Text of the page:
According to the National Health Service (NHS), about 6,000 major limb amputations are carried out in the UK each year. Functional prosthetics can help, but they tend to be costly, and are sometimes only plastic-molded limbs with hooks, which isn’t much help when you’re trying to grip something and pick it up. But advanced technology, such as 3D printing and robotics, can be used to make fully-functioning prosthetics at a more affordable cost, which is what students at the University of Manchester have been working on.
For his final year Mechanical Engineering Master’s project, student Alex Agboola-Dobson and his team – which consists of lead electrical engineer Sebastian Preston-Jensen, lead software engineer Panagiotis Papathanasiou, and mechanical and software engineers Maximillian Rimmer and Shao Hian Liew – developed, designed, and built an affordable, 3D printed robotic prosthetic hand.
Not only does the hand feature joints that can be fully posed, but it is also a much less expensive alternative for amputees in need of a helping hand.
“Not only do we want to make it affordable, we want people to actually like the look of it and not be ashamed or embarrassed of using or wearing it,” explained Agboola-Dobson. “Some traditional prosthetics can both look and feel cumbersome or, those that don’t, are extremely expensive. We think our design really can make a difference and we will be looking to commercialise the project in the future.”
The fingers and thumb of the robotic hand, 3D printed in a high-quality plastic resin using SLA technology, can each move independently of the others, and can also come together to make a fist, to offer users full functionality. The 3D printed robotic prosthetic helps amputees complete ordinary, everyday tasks, like picking up important items such as the phone or a cup of coffee, opening doors and eating with utensils, and clicking a mouse or typing on a keyboard. It can even be used to win a game of rock-paper-scissors (lizard-Spock, for fans of The Big Bang Theory).
The student team took their prosthetic to the recent Industry 4.0 Summit and Factories of the Future Expo at Manchester Central, where it won big as the Best New Development in the Digital Innovation Challenge.
“We are really delighted for them, it was a great experience for them to pitch their idea in front of a panel of experts and the prize money will help them develop the idea further. This will be a great addition to their CV,” said Dr. Carl Diver from the university’s School of Mechanical, Aerospace and Civil Engineering (MACE). “We are very excited to see what the future holds for this group and their innovative creation.”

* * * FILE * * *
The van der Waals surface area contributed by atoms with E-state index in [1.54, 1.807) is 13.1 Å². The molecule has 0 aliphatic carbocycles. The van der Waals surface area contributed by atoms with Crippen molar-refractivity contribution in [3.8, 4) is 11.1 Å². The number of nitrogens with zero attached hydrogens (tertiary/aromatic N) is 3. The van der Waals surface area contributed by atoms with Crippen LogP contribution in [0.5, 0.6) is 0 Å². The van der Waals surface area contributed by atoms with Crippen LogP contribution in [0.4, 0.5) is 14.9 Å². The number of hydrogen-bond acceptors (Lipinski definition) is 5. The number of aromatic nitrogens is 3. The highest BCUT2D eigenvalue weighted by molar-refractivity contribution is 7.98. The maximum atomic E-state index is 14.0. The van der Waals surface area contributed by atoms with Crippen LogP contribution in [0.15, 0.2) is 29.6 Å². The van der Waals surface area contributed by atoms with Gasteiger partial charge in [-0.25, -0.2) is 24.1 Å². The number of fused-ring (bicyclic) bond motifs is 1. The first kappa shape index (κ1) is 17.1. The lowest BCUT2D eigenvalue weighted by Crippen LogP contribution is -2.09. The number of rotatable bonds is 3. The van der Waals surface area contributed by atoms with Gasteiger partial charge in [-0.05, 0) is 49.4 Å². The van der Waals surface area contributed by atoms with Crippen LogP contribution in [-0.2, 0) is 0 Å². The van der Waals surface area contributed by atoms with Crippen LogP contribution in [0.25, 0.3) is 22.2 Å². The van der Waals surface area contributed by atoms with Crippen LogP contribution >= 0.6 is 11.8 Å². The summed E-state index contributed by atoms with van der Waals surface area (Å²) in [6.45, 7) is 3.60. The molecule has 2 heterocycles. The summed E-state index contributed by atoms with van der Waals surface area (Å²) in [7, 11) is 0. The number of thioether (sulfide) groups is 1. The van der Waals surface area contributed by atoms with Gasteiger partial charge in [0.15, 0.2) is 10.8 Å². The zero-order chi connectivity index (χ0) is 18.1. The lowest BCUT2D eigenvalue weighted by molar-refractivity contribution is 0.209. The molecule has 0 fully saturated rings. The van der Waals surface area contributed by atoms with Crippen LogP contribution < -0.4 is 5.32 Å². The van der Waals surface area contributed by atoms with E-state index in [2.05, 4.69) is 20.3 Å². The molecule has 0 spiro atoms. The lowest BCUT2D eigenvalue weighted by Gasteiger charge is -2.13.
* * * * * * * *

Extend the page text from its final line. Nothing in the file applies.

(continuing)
The team was inspired to create a 3D printed robotic prosthetic hand with a more lifelike, but still futuristic, design, because so many prosthetic limbs available through the NHS that aren’t robotic are only for cosmetic purposes.
But the design of the student team’s 3D printed prototype prosthetic isn’t the only thing that makes it stand out. The students managed to build the hand for only £307, and believe they can make it for even less money in the future. Most advanced robotic prosthetic limbs in the UK start at a cost of about £25,000, which can go all the way up to £60,000 if purchased privately. Even the robotic hands with only the most basic multi-grip functionality that are considered affordable still start at around £3,000.
Another important advantage of the students’ design is connectivity – the 3D printed robotic prosthetic comes with an Android app for a smartphone and a Bluetooth connection. Muscle sensors that are placed on the user’s arm can be paired to the team-designed app, in order to control the hand.
“The functionality is customised through the phone app, but the muscle sensors provide the control by moving the hand whenever necessary. It is really simple to use,” Agboola-Dobson said.
The team hopes to eventually move to using FFF 3D printing technology, rather than SLA, to fabricate the robotic hand to lower costs as they look to maintain high quality standards.
Discuss this and other 3D printing topics at 3DPrintBoard.com or share your thoughts in the Facebook comments below.[Source: University of Manchester]